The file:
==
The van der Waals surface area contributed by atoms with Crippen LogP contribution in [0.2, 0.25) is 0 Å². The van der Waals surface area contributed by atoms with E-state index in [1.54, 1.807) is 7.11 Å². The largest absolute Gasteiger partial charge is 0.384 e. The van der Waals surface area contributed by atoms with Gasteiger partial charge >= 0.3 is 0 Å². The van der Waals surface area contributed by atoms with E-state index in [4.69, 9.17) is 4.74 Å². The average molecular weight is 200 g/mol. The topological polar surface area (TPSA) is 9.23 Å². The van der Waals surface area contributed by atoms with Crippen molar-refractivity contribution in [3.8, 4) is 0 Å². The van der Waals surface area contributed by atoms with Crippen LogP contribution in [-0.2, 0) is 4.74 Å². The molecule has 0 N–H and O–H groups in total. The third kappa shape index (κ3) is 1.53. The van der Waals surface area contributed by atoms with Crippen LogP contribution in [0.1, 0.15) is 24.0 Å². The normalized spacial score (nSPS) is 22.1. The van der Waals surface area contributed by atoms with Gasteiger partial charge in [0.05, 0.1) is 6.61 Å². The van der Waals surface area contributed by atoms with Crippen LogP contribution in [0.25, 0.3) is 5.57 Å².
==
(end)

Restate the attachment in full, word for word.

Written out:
The van der Waals surface area contributed by atoms with Crippen LogP contribution in [0.2, 0.25) is 0 Å². The van der Waals surface area contributed by atoms with E-state index in [1.54, 1.807) is 7.11 Å². The largest absolute Gasteiger partial charge is 0.384 e. The van der Waals surface area contributed by atoms with Gasteiger partial charge >= 0.3 is 0 Å². The van der Waals surface area contributed by atoms with E-state index in [4.69, 9.17) is 4.74 Å². The average molecular weight is 200 g/mol. The topological polar surface area (TPSA) is 9.23 Å². The van der Waals surface area contributed by atoms with Crippen molar-refractivity contribution in [3.8, 4) is 0 Å². The van der Waals surface area contributed by atoms with Crippen LogP contribution in [-0.2, 0) is 4.74 Å². The molecule has 0 N–H and O–H groups in total. The third kappa shape index (κ3) is 1.53. The van der Waals surface area contributed by atoms with Crippen LogP contribution in [0.1, 0.15) is 24.0 Å². The normalized spacial score (nSPS) is 22.1. The van der Waals surface area contributed by atoms with Gasteiger partial charge in [0.05, 0.1) is 6.61 Å². The van der Waals surface area contributed by atoms with Crippen LogP contribution in [0.25, 0.3) is 5.57 Å².